February 12, 2014 /24-7PressRelease/
-- When we consider which job-related injuries would require filing for workers' compensation, most of us might think about careers that are generally known to be dangerous, such as construction jobs or truck loading and driving. However, there is an element of risk to nearly every job out there, from sorting envelopes in a mailroom to building skyscrapers.
The Colorado Department of Labor & Employment says that state law protects employees who have been injured on the job, by allowing them to receive medical attention if they're uninsured or can't afford their deductible and by ensuring they receive fast and efficient benefits at a reasonable cost to their employers. These laws are also meant to protect employers by helping them avoid litigation if an employee is injured while working.
A Surprising Number Of Injuries Occur In Office Settings
Aside from competitive office politics, working at an office can seem benign and peaceful, with little risk of being injured. However, some people may be surprised that there are a number of ways working in an office setting can cause serious injuries and even long-term disability. Web MD reports that musculoskeletal disorders, which include repetitive movements that are often done during office work, make up about a third of all job injuries reported, and are estimated to account for over $15 billion to employers every year.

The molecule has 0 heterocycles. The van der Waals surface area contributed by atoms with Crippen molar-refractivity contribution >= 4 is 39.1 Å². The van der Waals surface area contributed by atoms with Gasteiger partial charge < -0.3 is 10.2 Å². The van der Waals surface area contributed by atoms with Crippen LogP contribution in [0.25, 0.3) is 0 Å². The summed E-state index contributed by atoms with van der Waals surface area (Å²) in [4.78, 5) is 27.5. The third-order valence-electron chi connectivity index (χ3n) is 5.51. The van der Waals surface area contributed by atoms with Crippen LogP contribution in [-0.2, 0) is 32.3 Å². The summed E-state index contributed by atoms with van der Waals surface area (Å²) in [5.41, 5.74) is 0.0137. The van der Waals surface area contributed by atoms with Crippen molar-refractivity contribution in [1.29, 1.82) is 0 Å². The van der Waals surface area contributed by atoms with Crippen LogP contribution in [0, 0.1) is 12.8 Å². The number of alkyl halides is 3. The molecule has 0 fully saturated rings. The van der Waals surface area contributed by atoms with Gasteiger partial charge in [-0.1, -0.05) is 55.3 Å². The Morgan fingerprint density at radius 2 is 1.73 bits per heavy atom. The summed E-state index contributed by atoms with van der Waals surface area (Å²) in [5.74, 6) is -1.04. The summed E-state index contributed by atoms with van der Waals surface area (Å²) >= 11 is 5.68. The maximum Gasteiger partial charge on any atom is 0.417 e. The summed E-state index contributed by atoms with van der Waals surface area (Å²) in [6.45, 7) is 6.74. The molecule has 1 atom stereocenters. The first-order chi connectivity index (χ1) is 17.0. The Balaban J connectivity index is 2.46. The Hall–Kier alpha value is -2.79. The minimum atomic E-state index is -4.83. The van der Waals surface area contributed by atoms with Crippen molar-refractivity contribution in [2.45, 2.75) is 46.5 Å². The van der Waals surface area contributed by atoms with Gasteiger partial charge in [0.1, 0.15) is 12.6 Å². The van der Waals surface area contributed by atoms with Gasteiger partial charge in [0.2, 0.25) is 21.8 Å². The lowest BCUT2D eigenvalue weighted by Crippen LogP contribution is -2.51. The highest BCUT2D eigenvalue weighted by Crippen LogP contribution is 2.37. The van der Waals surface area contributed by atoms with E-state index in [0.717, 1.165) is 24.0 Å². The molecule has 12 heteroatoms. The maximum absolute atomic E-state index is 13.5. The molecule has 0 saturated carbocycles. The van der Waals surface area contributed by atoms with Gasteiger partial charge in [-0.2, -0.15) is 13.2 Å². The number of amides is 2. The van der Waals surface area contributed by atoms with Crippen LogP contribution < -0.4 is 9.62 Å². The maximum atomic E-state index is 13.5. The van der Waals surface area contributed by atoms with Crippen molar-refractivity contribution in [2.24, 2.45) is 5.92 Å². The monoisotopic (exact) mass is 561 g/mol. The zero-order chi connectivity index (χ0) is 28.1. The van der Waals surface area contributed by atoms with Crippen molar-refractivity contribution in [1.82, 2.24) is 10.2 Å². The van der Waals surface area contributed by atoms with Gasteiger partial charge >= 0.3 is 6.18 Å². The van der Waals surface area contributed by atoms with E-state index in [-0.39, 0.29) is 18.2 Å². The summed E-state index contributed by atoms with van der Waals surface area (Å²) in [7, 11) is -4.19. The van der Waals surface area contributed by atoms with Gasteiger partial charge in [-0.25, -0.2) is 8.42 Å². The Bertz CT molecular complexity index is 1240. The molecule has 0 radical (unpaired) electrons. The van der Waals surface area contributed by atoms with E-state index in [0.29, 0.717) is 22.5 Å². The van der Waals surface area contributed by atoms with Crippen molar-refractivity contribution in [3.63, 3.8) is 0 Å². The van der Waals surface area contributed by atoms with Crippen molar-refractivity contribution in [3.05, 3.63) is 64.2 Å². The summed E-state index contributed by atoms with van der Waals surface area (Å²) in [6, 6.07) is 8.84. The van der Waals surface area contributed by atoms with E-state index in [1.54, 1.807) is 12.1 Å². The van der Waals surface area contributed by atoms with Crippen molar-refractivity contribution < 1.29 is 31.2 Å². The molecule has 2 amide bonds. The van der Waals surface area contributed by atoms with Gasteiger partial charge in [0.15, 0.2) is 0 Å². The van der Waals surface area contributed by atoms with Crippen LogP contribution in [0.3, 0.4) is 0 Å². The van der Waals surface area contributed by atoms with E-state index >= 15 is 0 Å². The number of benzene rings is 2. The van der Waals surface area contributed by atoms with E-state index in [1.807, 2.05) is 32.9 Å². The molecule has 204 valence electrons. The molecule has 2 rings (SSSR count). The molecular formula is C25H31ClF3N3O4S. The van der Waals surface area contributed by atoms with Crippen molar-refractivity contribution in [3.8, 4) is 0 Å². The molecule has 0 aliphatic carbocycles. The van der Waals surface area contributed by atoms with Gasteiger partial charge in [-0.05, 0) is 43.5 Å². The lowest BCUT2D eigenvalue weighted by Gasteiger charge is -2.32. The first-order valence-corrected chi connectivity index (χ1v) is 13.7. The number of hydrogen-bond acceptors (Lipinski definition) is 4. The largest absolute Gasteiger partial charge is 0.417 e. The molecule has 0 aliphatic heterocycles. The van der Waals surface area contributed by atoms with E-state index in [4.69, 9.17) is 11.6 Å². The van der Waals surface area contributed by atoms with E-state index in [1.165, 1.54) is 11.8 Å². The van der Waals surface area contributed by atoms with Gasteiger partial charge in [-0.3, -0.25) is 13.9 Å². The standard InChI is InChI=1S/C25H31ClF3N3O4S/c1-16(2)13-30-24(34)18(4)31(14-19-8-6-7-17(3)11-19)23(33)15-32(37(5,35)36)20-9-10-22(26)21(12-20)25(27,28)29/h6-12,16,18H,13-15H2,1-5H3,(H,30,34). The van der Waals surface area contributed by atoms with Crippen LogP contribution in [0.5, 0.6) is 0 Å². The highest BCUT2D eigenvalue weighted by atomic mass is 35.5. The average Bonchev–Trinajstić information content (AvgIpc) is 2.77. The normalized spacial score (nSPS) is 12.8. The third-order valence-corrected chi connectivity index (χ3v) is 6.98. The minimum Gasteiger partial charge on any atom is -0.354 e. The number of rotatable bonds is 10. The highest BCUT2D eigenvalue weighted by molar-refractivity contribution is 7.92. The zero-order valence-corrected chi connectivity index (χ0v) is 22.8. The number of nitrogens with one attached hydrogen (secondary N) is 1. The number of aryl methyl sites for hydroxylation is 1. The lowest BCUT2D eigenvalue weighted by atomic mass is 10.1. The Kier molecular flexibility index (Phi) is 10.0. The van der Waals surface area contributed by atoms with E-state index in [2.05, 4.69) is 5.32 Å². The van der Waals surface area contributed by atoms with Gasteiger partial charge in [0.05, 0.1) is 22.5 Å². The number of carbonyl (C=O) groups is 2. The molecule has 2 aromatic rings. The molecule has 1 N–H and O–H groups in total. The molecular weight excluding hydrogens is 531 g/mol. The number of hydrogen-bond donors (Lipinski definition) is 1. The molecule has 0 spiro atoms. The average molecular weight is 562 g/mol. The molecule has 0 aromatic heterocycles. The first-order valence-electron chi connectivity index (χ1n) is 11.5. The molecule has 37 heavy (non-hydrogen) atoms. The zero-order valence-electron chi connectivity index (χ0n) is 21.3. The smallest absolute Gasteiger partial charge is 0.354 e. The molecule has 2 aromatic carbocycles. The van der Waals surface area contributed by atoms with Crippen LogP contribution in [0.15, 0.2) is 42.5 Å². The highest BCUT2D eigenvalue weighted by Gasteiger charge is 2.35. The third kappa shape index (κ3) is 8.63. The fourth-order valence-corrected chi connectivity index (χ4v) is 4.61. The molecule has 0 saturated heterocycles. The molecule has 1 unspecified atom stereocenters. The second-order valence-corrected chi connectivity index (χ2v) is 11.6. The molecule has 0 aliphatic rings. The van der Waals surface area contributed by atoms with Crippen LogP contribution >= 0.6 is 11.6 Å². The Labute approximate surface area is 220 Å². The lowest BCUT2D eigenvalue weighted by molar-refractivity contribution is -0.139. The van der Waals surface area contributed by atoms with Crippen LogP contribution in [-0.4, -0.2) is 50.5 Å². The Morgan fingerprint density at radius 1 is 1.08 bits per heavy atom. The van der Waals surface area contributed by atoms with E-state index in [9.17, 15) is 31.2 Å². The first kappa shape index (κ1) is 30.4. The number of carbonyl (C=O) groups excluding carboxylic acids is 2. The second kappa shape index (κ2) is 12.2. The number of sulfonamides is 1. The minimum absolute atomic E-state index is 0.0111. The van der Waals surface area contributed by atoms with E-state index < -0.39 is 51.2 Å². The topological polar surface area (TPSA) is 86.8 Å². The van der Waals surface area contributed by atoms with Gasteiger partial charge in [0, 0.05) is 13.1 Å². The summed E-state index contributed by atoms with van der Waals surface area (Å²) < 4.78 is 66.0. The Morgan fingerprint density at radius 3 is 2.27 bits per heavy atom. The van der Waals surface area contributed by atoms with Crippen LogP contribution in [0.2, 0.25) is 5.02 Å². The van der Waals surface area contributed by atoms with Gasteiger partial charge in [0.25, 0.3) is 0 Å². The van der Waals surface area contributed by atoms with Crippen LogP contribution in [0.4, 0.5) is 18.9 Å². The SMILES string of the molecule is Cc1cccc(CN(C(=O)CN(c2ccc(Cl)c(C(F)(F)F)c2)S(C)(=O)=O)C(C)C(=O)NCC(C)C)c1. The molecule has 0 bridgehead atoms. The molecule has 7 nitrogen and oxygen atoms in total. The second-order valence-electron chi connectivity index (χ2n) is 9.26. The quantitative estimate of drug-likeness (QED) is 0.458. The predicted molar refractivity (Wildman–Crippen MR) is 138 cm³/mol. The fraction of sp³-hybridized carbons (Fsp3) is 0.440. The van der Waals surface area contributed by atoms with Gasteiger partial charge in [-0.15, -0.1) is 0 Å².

According to the Albert Einstein College of Medicine, the most common office injuries
- Falls - from tripping over open drawers, electrical cords, loose carpeting, wet floors or objects in walkways.
- Falling over in a chair or off office furniture when trying to reach something.
- Lifting injuries to the back, neck or shoulders.
- Being hit by objects - running into desks or people, objects falling off shelves.
- Ergonomic injuries to the neck, shoulders, back or wrists from office equipment and keyboards.
- Eye strain from overly bright monitors.
To reduce the chance of being hurt in an office job, it can help to be sure drawers are closed, the workspace is well lit and objects are put away where they can't trip someone. Report loose carpeting and cords to someone who can reinstall them safely. Be sure spills are cleaned up. Use ergonomic keyboards and computer equipment, and take the proper steps to reduce eye strain.
Getting Help From An Attorney
The Wall Street Journal says that reported workplace injuries have dropped by more than 30 percent over the past decade, but many workers say their employers are retaliating against them for reporting their injuries. If you've been injured at your office and are having difficulties getting approved for workers' compensation, or if you are afraid you may lose your job by reporting your injury, an experienced workers' compensation attorney can help you protect your rights.
Article provided by The Law Firm of Janice M. Greening, LLC
Visit us at www.greening-law.com